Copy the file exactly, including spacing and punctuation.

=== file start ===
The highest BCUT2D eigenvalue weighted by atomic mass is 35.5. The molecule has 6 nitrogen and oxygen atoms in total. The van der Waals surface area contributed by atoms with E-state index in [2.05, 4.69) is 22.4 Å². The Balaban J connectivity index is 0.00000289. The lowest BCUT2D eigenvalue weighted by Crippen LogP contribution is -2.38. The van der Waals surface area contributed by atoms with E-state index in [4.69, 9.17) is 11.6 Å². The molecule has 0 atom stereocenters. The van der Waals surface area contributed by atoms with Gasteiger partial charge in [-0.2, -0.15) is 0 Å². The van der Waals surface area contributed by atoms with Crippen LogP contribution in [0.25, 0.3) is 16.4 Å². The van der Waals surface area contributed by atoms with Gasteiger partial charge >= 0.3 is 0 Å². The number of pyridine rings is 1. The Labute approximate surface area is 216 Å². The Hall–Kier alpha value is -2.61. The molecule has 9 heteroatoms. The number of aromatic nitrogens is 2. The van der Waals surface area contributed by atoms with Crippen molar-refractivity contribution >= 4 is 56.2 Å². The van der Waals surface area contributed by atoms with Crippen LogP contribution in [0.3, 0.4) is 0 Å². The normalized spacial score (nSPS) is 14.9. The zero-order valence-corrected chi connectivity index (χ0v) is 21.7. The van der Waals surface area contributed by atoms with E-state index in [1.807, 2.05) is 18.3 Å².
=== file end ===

The highest BCUT2D eigenvalue weighted by atomic mass is 35.5. The molecule has 6 nitrogen and oxygen atoms in total. The van der Waals surface area contributed by atoms with E-state index in [2.05, 4.69) is 22.4 Å². The Balaban J connectivity index is 0.00000289. The lowest BCUT2D eigenvalue weighted by Crippen LogP contribution is -2.38. The van der Waals surface area contributed by atoms with E-state index in [4.69, 9.17) is 11.6 Å². The molecule has 0 atom stereocenters. The van der Waals surface area contributed by atoms with Gasteiger partial charge in [-0.2, -0.15) is 0 Å². The van der Waals surface area contributed by atoms with Crippen LogP contribution in [0.25, 0.3) is 16.4 Å². The van der Waals surface area contributed by atoms with Gasteiger partial charge >= 0.3 is 0 Å². The number of pyridine rings is 1. The Labute approximate surface area is 216 Å². The Hall–Kier alpha value is -2.61. The molecule has 9 heteroatoms. The number of aromatic nitrogens is 2. The van der Waals surface area contributed by atoms with Crippen molar-refractivity contribution >= 4 is 56.2 Å². The van der Waals surface area contributed by atoms with Crippen LogP contribution in [0.3, 0.4) is 0 Å². The normalized spacial score (nSPS) is 14.9. The zero-order valence-corrected chi connectivity index (χ0v) is 21.7. The van der Waals surface area contributed by atoms with E-state index in [1.807, 2.05) is 18.3 Å².